Peyton Manning wins us over
How did a superstar 'robot' become Super Bowl XLVIII's sentimental favorite?
JERSEY CITY, N.J. -- Has Peyton Manning really grown this much more likeable as he's grown older? Or is it only his public image that has changed? Manning suggested earlier in this Super Bowl week that time and family life have mellowed him, referring to his early-career self as a "robot" and the current version as "maybe a little more human." He could be telling the honest truth, or he could be telling us what he wants us to hear.
Either way, the effect is the same: The late-career softening of Manning's image has turned a player who used to be a blue blood superstar into a player for whom America is rooting in the Super Bowl on Sunday. Not exactly the way we root for underdogs, because Manning is the furthest thing from an underdog. But there does seem to be a sentimental sports-fan idea out there (outside the state of Washington, at least) that it sure would be nice to see Manning win this one.
And that's remarkable, because Manning, named 2013 MVP on Saturday, has never fit the profile of someone around whom the gritty element of our sports-fan nation tends to rally. He is a former No. 1 overall draft pick, a son of football's royal family, a 6-foot-5 statue of a quarterback who was anointed at birth and has twice set the NFL's single-season record for touchdown passes. Manning is not a guy who needs our sympathy. If anything, the easier quarterback to root for in this game should be Seattle's Russell Wilson, the third-round pick on whom every team passed (at least twice) because he was supposedly too short. That's your underdog, right there. That's the guy who looks like the scrappy American hero in this equation.
Yet, this time around it seems to be Manning, and I think the reason is we feel differently about him now that he's 37 than we did when he was 24.
There are a number of possible reasons for this. Manning never really engendered serious hatred in the first place, so his journey to sentimental favorite was a relatively short one. We have always demanded a lot of him, given his gifts and his advantages, so it's possible we now feel guilty about that as the end nears. It's also possible that enough bad things have now happened to Manning -- between the big-game losses, the four neck surgeries and getting cut by the Colts for salary reasons -- that we feel better about rooting for him than we might have felt when it appeared he had everything going for him. Heck, his kid brother has more Super Bowl titles than he does. Everybody who has a kid brother knows that's ... well, it's just wrong.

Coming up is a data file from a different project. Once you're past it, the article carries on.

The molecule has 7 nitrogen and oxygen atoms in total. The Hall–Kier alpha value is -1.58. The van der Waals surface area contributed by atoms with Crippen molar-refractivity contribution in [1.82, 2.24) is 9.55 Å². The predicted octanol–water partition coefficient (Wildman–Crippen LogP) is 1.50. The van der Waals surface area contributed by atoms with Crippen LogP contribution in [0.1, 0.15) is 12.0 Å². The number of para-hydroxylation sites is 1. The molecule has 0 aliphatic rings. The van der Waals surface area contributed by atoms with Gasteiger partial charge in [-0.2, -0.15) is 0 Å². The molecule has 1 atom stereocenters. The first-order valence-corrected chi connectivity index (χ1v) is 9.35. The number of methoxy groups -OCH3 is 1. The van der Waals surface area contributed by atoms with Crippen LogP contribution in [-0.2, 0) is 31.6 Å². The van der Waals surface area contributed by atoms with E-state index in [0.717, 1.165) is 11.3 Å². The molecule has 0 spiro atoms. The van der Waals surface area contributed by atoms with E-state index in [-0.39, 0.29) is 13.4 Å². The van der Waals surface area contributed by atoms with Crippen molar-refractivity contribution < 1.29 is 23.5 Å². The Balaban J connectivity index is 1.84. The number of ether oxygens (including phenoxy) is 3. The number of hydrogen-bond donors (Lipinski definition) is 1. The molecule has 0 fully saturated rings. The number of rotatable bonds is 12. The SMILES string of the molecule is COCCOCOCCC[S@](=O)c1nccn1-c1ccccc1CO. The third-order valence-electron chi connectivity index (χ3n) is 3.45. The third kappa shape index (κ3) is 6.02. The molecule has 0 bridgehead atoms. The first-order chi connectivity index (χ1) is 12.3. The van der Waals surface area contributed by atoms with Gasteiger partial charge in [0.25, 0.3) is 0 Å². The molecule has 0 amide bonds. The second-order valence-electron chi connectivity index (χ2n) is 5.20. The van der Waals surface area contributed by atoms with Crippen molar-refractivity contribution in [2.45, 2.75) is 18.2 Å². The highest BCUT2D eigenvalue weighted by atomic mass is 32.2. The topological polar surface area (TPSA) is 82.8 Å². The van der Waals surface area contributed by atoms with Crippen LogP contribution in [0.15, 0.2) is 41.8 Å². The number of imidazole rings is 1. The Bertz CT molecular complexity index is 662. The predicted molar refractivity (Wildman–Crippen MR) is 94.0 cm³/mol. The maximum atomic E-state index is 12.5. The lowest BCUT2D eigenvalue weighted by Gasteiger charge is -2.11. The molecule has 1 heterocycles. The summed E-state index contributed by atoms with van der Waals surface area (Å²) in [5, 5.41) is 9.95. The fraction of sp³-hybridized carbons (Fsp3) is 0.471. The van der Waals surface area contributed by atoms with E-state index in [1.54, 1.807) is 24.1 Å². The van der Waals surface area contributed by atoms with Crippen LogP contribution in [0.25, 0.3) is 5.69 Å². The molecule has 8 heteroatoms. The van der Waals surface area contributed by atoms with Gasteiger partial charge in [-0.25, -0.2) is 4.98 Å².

At 37 years old, and in my 16th season, especially in a week like this, I think it's healthy to take some time to reflect and smell the roses.” -- Peyton Manning
But underneath all of those possible reasons, Manning these days makes the kind of likeable, aw-shucks impression to which sports fans are drawn. He was cracking them up at his final pre-Super Bowl news conference Thursday, replying to Richard Sherman's "he throws ducks" comment by saying he agreed.
"A lot of yards and touchdowns ducks," Manning said with a smile. "I'm actually quite proud of it."
Downright disarming, this late-30s Peyton. And the fact that everyone is seeing and hearing him at his most human -- that the week leading up to the Super Bowl has been fraught with stories about pranks he plays on teammates and goofy carpool hijinks -- is the main reason he seems so likeable.
"I don't think he's changed since high school, to be honest with you," said Broncos tight end Jacob Tamme, a member of the aforementioned game-day carpool. "He does have a lighter side, but he always did. I think now, people see more of the lighthearted TV commercials and hear the stories about the pranks he pulls, and they're able to see that part of him a little bit more."
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That could be it, but I think there's a genuine element to this thing, too. I believe Manning when he talks about himself and the ways in which he has changed as he's grown older.
"At 37 years old, and in my 16th season, especially in a week like this, I think it's healthy to take some time to reflect and smell the roses," Manning said earlier in the week.
We love rose-smellers, don't we? Nothing turns a sports fan off like a star athlete who doesn't appear to enjoy all of the awesome aspects of being a star athlete. But when someone obviously does appear to be enjoying those things -- to an extent we deem sufficient -- he becomes easy for the sports fan to love.
Manning used to be a target of sports-fan disappointment, a player too easily disdained for failure to live up to lofty expectations. But now, as his career winds down and his opportunities dwindle, he has become a man of the people. We see him calling audibles in his Buick sedan, clowning with Papa John and rapping "Football on Your Phone" in ridiculous costumes with brother Eli and dad Archie. We like that guy. We want good things to happen for that guy.
So yeah, there will be plenty of people rooting for Wilson and the Seahawks on Sunday, in a Super Bowl that offers a lot to like on both sides. And there are pockets of America where people won't ever cheer for Manning. In New England, for example, Tom Brady fans insist Manning is overrated and always will be, no matter what changes about or around him.
But Manning's career journey has led him to a point at which he's now easy to embrace. And if he and the Broncos do win this game Sunday, it's going to look an awful lot like a feel-good story.
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